conclusion that the charge of conspiracy can be proved by either direct evidence
or from proof of circumstances, that is, inferences can be deduced from the act
of parties in pursuance of apparent criminal purpose common between them.
It can be understood that principle of agency as introduced by Indian Evidence
Act, 1872 makes it evident that the act done by one conspirator is admissible
against the co-conspirators
Agreement, secrecy and privacy are inherent in conspiracy. In Subramanian Swamy
v. A.Raja (2G Scam Case) the Supreme Court held that Criminal conspiracy cannot
be inferred on the mere fact that there were official discussions between the
officers of the MoF and that of DoT and between two Ministers, which are all
recorded. Suspicion, however strong, could not take place of legal proof and
meeting between Shri P.Chitambram and Shri A.R. would not by itself be
sufficient to infer the existence of criminal conspiracy so as to indict Shri
. So, wrong judgment or inaccurate or incorrect approach or poor
management by itself, even after due deliberations between Ministers or even
with the Prime Minister, by itself could not be said to be a product of criminal
It should also be noted that circumstances which are relied upon for prosecuting
a person for criminal conspiracy must have a nexus with that of conspiracy. In
the absence of any other evidence, merely because the accused travelled with
others and stayed in the same hotel is no ground to hold that it was in order to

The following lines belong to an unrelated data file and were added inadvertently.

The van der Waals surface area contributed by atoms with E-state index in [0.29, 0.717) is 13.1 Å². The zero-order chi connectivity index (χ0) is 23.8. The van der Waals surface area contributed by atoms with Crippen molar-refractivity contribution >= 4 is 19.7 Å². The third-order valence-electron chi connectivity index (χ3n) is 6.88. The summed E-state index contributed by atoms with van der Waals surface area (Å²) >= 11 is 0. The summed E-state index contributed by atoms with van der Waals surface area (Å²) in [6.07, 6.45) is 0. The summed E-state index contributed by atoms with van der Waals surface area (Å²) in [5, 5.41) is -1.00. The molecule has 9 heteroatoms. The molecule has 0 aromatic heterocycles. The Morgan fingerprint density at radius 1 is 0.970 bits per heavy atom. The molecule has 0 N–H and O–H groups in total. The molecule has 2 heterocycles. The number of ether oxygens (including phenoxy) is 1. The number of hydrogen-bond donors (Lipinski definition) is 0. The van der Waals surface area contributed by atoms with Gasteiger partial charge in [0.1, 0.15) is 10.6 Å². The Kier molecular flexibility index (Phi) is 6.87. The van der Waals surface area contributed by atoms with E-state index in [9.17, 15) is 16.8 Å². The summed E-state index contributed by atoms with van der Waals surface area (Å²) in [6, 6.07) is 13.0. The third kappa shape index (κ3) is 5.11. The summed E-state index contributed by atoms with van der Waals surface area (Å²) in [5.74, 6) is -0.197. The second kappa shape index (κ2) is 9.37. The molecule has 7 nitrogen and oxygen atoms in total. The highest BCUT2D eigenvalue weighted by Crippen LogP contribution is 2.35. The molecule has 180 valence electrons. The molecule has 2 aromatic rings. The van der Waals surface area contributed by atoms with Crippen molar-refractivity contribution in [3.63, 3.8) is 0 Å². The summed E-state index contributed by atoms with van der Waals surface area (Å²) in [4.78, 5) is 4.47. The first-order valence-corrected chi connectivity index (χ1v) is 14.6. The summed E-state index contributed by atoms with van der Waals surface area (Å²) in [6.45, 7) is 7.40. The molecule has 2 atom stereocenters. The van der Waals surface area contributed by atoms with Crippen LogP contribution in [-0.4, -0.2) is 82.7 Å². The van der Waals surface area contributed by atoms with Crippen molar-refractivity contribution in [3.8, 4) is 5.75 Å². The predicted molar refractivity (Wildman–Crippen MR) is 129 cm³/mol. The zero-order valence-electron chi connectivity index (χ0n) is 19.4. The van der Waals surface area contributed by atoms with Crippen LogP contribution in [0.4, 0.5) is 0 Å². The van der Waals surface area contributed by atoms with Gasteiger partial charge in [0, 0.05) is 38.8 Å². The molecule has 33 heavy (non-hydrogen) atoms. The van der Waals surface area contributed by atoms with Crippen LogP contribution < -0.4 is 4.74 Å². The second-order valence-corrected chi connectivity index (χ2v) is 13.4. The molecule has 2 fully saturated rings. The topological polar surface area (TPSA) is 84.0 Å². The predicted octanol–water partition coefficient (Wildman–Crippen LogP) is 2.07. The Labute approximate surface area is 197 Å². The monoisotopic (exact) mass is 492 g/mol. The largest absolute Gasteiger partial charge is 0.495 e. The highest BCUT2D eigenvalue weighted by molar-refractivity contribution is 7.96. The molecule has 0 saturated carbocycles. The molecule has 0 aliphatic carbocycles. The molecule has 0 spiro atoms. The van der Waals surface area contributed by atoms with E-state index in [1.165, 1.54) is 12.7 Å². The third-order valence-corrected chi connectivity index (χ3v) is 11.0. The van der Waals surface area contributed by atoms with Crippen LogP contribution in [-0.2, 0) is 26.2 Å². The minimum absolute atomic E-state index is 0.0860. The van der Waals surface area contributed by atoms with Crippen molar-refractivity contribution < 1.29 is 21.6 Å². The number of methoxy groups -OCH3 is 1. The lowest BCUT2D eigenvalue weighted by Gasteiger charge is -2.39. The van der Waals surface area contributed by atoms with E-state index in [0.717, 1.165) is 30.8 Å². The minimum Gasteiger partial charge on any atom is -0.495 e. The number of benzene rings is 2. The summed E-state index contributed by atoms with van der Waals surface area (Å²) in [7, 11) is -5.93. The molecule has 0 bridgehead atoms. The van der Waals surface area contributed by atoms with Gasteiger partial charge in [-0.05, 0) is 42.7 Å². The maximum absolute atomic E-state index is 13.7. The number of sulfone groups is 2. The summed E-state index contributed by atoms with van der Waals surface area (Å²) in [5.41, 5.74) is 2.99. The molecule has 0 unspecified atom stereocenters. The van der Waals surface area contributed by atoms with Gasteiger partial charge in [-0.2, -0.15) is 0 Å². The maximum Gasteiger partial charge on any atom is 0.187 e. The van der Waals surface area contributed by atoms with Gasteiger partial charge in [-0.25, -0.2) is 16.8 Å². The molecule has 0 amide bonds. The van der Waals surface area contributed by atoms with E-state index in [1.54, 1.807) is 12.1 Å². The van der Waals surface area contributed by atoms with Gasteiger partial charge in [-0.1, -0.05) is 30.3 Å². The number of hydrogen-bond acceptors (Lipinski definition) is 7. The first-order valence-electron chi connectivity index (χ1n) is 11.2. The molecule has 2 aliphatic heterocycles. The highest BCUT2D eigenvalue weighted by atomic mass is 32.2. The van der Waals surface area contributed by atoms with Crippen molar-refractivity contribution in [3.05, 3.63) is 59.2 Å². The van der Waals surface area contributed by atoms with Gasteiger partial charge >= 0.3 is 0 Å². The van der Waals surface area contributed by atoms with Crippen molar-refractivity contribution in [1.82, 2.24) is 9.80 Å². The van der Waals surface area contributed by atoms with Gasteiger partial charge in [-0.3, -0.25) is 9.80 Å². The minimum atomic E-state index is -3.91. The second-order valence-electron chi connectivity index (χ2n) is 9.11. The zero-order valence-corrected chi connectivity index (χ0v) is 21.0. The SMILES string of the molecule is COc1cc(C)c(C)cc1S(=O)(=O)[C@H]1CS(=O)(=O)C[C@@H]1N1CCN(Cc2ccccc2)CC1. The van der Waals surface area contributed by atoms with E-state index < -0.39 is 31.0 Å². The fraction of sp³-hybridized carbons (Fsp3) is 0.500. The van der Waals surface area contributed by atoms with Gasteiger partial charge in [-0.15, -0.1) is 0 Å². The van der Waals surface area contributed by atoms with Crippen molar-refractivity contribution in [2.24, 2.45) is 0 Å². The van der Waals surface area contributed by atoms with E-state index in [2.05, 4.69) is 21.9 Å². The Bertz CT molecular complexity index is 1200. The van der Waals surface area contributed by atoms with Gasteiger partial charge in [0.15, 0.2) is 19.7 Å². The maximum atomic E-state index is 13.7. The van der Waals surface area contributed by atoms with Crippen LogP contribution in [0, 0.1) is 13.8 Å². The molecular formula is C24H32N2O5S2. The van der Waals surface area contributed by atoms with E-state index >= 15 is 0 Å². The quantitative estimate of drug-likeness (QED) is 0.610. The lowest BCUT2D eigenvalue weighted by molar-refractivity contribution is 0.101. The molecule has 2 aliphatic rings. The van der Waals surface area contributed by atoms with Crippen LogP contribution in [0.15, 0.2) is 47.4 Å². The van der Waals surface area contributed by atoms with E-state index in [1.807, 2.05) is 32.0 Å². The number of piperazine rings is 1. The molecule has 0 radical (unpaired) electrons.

perpetrate the alleged conspiracy .
A distinction can be drawn between Sec. 120A and Sec. 107(Abetment) from the
A conspiracy to commit an offence being itself an offence, a person can be
separately charged with respect to it. The charge should be in respect of those
offences along with the charge of conspiracy. Thus, this makes it clear that
the charge under Sec. 120A or Sec. 120B could be an independent charge and a
charge of conspiracy under Sec. 107 (Abetment) or Sec. 109 should be in
combination with a substantive offence.
The essence of criminal conspiracy is
the unlawful combination and ordinarily the offence is complete when the
combination is framed on the contrary, Sec.107 requires the commission of an act
or illegal omission pursuant to conspiracy.
Conspiracy being an element of abetment is not an abatement since, conspiracy is
complete when an agreement is entered between two or more persons and not at the
time of completion of some act or illegal omission in pursuance of such
conspiracy and in order to the doing of the thing conspired for.
There is not much difference between Criminal Conspiracy (Sec. 120A) and Common